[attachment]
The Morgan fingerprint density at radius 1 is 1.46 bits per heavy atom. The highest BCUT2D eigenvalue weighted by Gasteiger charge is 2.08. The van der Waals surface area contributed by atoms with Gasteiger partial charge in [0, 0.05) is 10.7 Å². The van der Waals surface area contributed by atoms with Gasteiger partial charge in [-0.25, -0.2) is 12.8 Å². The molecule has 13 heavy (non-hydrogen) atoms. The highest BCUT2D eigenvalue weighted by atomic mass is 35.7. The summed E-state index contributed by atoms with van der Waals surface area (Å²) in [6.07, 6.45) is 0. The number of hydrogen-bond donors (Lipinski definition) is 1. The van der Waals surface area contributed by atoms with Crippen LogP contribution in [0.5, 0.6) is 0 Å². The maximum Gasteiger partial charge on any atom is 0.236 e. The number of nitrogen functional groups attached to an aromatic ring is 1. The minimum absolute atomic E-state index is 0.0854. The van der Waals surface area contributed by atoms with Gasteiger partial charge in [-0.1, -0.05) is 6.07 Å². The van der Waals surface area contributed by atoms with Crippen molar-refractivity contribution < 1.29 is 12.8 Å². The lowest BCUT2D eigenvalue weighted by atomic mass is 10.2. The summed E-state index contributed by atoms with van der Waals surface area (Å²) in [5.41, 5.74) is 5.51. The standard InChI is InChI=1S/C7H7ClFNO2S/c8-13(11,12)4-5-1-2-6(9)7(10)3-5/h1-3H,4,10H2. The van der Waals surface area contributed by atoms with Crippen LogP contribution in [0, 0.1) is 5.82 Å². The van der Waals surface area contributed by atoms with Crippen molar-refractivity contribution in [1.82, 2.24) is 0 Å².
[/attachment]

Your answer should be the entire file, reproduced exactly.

The Morgan fingerprint density at radius 1 is 1.46 bits per heavy atom. The highest BCUT2D eigenvalue weighted by Gasteiger charge is 2.08. The van der Waals surface area contributed by atoms with Gasteiger partial charge in [0, 0.05) is 10.7 Å². The van der Waals surface area contributed by atoms with Gasteiger partial charge in [-0.25, -0.2) is 12.8 Å². The molecule has 13 heavy (non-hydrogen) atoms. The highest BCUT2D eigenvalue weighted by atomic mass is 35.7. The summed E-state index contributed by atoms with van der Waals surface area (Å²) in [6.07, 6.45) is 0. The number of hydrogen-bond donors (Lipinski definition) is 1. The van der Waals surface area contributed by atoms with Crippen LogP contribution in [0.5, 0.6) is 0 Å². The maximum Gasteiger partial charge on any atom is 0.236 e. The number of nitrogen functional groups attached to an aromatic ring is 1. The minimum absolute atomic E-state index is 0.0854. The van der Waals surface area contributed by atoms with Gasteiger partial charge in [-0.1, -0.05) is 6.07 Å². The van der Waals surface area contributed by atoms with Crippen molar-refractivity contribution < 1.29 is 12.8 Å². The lowest BCUT2D eigenvalue weighted by atomic mass is 10.2. The summed E-state index contributed by atoms with van der Waals surface area (Å²) in [5.41, 5.74) is 5.51. The standard InChI is InChI=1S/C7H7ClFNO2S/c8-13(11,12)4-5-1-2-6(9)7(10)3-5/h1-3H,4,10H2. The van der Waals surface area contributed by atoms with Crippen LogP contribution in [0, 0.1) is 5.82 Å². The van der Waals surface area contributed by atoms with Crippen molar-refractivity contribution in [1.82, 2.24) is 0 Å².